The Evolution of Sports

For most of documented human history, sports have been a significant part of the human experience for both audience and participants. Archaeological artifacts pertaining to sports, including colosseums, weapons, and artistic representations of competition, have been traced back to as early as 2000 BCE in China. These ancient sports featured competitions that tested the strength, stamina, and techniques of performers, such as footraces and physical fights. Today, many nations around the world participate in a version of the Olympic Games that were popular in the ancient Greek village of Olympia. Early events included a marathon run and wrestling. The Olympics were revived in the late 19th century, with the first modern games occurring in 1896 in Athens, Greece. Though rules and regulation may have been less stringent and defined in the sports of previous centuries, competition as entertainment has existed for millennia.

Lacrosse players wearing professional uniforms and helmets in the middle of a game.
Figure 16.18 These professional lacrosse players are take part in a game that originated with the Indigenous people of what is now Canada. (credit: “Tailgate Bayhawks Game Navy Marine Corps Memorial Stadium” by Maryland GovPics/flickr, CC BY 2.0)

Sports can provide much more than mere entertainment to people and societies. Today, when thinking about modern sports, a person may think of professional athletes such as National Basketball Association (NBA) star Kobe Bryant or National Football League (NFL) great Walter Payton. In early competitions, the wealthy attended sporting events in which the athletes were typically not wealthy or privileged. In modern times, the commercialization of sports has largely reversed this trend, with “common” people attending sporting events to watch wealthy athletes compete. The business of sports has created opportunities for financial and cultural success for people with exceptional athletic abilities. The success of athletes such as Kobe Bryant created opportunities for other athletes, paving the way for the success of people who may not have otherwise thought it possible to experience the fame, notoriety, and financial success of a modern athlete (Chacko 2020).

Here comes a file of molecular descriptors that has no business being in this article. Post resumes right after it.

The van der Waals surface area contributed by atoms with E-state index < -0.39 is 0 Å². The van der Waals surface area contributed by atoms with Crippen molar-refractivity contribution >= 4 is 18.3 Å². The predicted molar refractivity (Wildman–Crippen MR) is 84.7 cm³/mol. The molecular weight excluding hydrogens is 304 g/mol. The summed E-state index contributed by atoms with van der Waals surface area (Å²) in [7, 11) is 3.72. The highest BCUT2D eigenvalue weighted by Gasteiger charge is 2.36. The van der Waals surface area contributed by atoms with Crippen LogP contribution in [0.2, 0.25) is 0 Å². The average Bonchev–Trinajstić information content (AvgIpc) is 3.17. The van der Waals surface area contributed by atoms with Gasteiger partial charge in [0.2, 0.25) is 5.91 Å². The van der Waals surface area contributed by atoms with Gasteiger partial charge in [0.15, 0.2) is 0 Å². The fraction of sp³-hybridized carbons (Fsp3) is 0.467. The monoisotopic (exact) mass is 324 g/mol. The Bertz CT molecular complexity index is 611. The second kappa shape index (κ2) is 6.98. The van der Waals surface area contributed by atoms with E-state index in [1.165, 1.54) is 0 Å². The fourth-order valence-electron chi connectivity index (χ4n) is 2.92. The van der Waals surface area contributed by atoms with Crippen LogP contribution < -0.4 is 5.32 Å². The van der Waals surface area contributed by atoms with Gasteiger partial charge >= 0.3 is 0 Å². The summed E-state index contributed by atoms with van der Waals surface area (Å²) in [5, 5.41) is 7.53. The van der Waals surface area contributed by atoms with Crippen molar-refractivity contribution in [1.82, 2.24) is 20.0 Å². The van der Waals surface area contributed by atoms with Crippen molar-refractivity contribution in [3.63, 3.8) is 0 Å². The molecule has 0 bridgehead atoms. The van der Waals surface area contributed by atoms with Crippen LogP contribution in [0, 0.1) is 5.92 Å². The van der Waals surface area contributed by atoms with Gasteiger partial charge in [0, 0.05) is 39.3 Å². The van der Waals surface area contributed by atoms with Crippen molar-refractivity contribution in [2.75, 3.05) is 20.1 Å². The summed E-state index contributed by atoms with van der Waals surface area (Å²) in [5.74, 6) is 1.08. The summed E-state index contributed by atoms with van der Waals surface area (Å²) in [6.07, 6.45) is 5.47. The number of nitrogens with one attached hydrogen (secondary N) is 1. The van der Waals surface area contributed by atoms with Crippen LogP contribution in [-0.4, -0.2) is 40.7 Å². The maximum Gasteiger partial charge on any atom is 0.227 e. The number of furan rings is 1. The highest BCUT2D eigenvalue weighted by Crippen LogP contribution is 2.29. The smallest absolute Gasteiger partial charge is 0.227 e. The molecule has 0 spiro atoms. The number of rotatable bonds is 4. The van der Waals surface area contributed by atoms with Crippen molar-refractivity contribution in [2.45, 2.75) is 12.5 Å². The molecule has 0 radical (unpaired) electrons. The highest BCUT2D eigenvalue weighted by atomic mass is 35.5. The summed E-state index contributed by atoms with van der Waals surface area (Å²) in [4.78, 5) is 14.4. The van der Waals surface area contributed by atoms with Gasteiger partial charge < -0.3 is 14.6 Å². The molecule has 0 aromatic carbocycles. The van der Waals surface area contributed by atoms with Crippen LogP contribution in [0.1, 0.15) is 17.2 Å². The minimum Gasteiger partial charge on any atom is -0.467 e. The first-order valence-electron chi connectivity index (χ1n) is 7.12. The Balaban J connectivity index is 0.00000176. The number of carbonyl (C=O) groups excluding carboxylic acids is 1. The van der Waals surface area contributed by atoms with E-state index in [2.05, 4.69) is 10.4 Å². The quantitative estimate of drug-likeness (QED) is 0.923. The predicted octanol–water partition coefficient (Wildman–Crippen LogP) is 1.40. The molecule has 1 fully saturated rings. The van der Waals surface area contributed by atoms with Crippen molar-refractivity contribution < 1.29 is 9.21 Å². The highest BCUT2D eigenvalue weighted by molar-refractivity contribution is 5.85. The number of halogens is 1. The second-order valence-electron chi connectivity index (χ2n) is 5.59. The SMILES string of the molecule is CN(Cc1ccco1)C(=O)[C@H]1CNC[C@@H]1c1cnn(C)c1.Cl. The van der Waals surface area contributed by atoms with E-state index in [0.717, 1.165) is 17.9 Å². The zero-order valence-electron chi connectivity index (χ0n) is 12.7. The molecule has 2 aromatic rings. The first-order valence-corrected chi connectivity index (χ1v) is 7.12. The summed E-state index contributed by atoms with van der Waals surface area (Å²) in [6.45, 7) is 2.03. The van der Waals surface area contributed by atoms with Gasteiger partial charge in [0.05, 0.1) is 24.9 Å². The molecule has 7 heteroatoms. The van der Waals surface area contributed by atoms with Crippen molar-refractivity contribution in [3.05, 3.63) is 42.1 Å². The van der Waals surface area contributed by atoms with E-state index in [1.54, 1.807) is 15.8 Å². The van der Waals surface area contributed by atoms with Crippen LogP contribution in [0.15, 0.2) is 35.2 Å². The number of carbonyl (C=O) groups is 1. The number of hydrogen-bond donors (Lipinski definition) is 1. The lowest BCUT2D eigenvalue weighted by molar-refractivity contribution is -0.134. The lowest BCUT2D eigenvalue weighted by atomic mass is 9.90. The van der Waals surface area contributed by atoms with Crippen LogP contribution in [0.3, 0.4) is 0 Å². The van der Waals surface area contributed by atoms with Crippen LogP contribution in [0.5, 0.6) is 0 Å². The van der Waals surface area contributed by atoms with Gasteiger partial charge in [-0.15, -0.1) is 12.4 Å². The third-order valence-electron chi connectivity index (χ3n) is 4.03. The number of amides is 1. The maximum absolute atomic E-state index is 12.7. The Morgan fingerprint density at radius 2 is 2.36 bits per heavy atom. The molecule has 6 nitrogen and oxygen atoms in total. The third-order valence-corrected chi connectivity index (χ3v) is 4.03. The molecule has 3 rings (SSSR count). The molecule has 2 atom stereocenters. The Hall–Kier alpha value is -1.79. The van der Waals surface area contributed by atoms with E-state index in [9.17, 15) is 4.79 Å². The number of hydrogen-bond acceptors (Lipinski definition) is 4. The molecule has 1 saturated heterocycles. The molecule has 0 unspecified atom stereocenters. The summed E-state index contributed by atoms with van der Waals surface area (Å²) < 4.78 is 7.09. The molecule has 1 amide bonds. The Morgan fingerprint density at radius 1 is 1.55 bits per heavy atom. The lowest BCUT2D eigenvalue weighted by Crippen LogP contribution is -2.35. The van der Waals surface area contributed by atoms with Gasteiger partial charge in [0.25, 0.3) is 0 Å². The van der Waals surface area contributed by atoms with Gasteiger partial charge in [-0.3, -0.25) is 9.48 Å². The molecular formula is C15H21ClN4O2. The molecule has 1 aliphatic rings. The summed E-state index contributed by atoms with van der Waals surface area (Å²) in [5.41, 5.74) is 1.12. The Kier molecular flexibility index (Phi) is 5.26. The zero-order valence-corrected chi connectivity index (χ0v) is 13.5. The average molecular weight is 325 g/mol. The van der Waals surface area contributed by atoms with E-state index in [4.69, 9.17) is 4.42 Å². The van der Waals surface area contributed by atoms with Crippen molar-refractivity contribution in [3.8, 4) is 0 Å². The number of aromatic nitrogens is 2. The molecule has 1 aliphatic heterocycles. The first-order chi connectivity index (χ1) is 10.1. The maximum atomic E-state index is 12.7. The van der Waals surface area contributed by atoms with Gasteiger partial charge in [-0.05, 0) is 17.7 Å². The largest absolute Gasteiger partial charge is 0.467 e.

Heisman Trophy in a display glass.
Figure 16.19 Ed Smith was a running back in college and the NFL in the 1930s. As homage to his skill, he was asked to model for the Heisman Trophy, which has immortalized the now iconic “stiff arm” pose he took. (credit: “A Quick Stop to See the First Ever Heisman Trophy Statue @UChicago” by Cole Camplese/flickr, CC BY 2.0)

Youth Sports

Recreational sports for youth are common in various cultures. This can be especially important in marginalized communities, where youth sports are often viewed as deterrents from (or alternatives to) potentially dangerous activities or preventive structures that support youth development and community by focusing on positive actions that reduce adverse social behaviors. Youth sports programs are often community-building initiatives. One such initiative is the NFL’s Play 60 program, which challenges NFL football players to engage in activities with underrepresented communities, encouraging kids of all skill levels to come together to play sports.

Among Indigenous Americans, an aggressive style of basketball called reservation ball, or rezball for short, is prominent in reservation communities. Rezball is different from traditional basketball, as the techniques used encourage relentlessly aggressive play and quick shooting. For youth on reservations, this may be one of a limited number of recreation opportunities. Rezball is documented in the Netflix docuseries Basketball or Nothing and a 2009 ESPN story about the role of rezball in the culture of Native American children.